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|Linux stars on the mainframe|
|Mainframes may ultimately drive Linux into corporate computing.|
| Linux and the mainframe combine the robustness of mainframe computing with the flexibility of the open-systems environment.
"With Linux on the mainframe, you can quickly run new applications on the Linux instances without risk to your other applications," says John Eilert, co-author of Linux on the Mainframe. A Linux application can fail while everything else continues to hum along.
Colorado State University's computer science department in Boulder is conducting research on virtual Linux servers running on an IBM mainframe. The group put Linux on top of an IBM 9672 model YX6 running the VM operating system. The system is configured with 3TB to 5TB of storage to handle 500 Linux instances. A Linux instance can be a computer science student, a Web server or some other application. The Linux mainframe project is part of the department's ongoing research into DB2 and Linux on IBM's System 390, says Dan Turk, assistant professor.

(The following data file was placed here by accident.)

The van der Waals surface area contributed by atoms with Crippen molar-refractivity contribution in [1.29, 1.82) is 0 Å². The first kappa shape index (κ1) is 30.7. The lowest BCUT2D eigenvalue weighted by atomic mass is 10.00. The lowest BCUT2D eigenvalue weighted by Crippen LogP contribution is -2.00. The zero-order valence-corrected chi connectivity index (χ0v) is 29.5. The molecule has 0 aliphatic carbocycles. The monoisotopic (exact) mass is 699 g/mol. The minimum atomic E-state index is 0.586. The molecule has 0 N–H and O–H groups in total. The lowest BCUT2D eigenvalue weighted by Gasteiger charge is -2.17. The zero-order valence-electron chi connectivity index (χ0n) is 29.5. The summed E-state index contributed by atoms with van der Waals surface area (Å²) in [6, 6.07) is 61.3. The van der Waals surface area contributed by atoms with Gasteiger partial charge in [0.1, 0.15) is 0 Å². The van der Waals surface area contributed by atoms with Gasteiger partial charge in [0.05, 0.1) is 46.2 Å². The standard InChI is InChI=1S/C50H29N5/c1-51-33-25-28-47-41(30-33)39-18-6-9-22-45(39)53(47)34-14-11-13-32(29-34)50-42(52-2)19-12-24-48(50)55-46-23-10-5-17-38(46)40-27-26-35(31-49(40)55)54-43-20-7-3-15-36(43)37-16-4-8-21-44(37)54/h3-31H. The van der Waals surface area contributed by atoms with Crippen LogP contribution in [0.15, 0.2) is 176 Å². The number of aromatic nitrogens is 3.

One problem the researchers found running Linux on VM turned out to be backup, or, more specifically, recovery. "There was a nightly backup of the full VM system with all the Linux instances," says Gregory Wobermin, a student member of the research team. The backup process turned out to be slow and resource-intensive. Although the backup worked fine, restoring specific files on individual Linux instances proved difficult. "We couldn't select an individual file to restore. We would have to restore the entire system image before we could pull out the file we wanted," he says. This took an enormous amount of time and resources.